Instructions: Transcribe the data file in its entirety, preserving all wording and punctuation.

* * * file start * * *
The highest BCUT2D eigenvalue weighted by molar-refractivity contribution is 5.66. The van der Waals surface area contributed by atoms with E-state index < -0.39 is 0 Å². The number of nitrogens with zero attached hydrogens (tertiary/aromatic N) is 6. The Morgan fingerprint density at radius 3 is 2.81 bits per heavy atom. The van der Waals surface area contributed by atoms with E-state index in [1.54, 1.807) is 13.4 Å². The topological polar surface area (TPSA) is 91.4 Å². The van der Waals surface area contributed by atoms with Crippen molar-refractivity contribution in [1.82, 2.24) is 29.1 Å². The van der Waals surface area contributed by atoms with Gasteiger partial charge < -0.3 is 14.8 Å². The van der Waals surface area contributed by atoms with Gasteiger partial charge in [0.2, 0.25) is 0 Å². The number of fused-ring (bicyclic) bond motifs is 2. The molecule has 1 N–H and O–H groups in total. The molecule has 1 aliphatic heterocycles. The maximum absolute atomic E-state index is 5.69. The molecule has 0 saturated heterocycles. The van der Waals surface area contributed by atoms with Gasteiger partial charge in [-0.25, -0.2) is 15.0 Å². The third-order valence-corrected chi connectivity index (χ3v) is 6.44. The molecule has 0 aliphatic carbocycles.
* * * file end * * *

The highest BCUT2D eigenvalue weighted by molar-refractivity contribution is 5.66. The van der Waals surface area contributed by atoms with E-state index < -0.39 is 0 Å². The number of nitrogens with zero attached hydrogens (tertiary/aromatic N) is 6. The Morgan fingerprint density at radius 3 is 2.81 bits per heavy atom. The van der Waals surface area contributed by atoms with E-state index in [1.54, 1.807) is 13.4 Å². The topological polar surface area (TPSA) is 91.4 Å². The van der Waals surface area contributed by atoms with Crippen molar-refractivity contribution in [1.82, 2.24) is 29.1 Å². The van der Waals surface area contributed by atoms with Gasteiger partial charge < -0.3 is 14.8 Å². The van der Waals surface area contributed by atoms with Gasteiger partial charge in [0.2, 0.25) is 0 Å². The number of fused-ring (bicyclic) bond motifs is 2. The molecule has 1 N–H and O–H groups in total. The molecule has 1 aliphatic heterocycles. The maximum absolute atomic E-state index is 5.69. The molecule has 0 saturated heterocycles. The van der Waals surface area contributed by atoms with Gasteiger partial charge in [-0.25, -0.2) is 15.0 Å². The third-order valence-corrected chi connectivity index (χ3v) is 6.44. The molecule has 0 aliphatic carbocycles.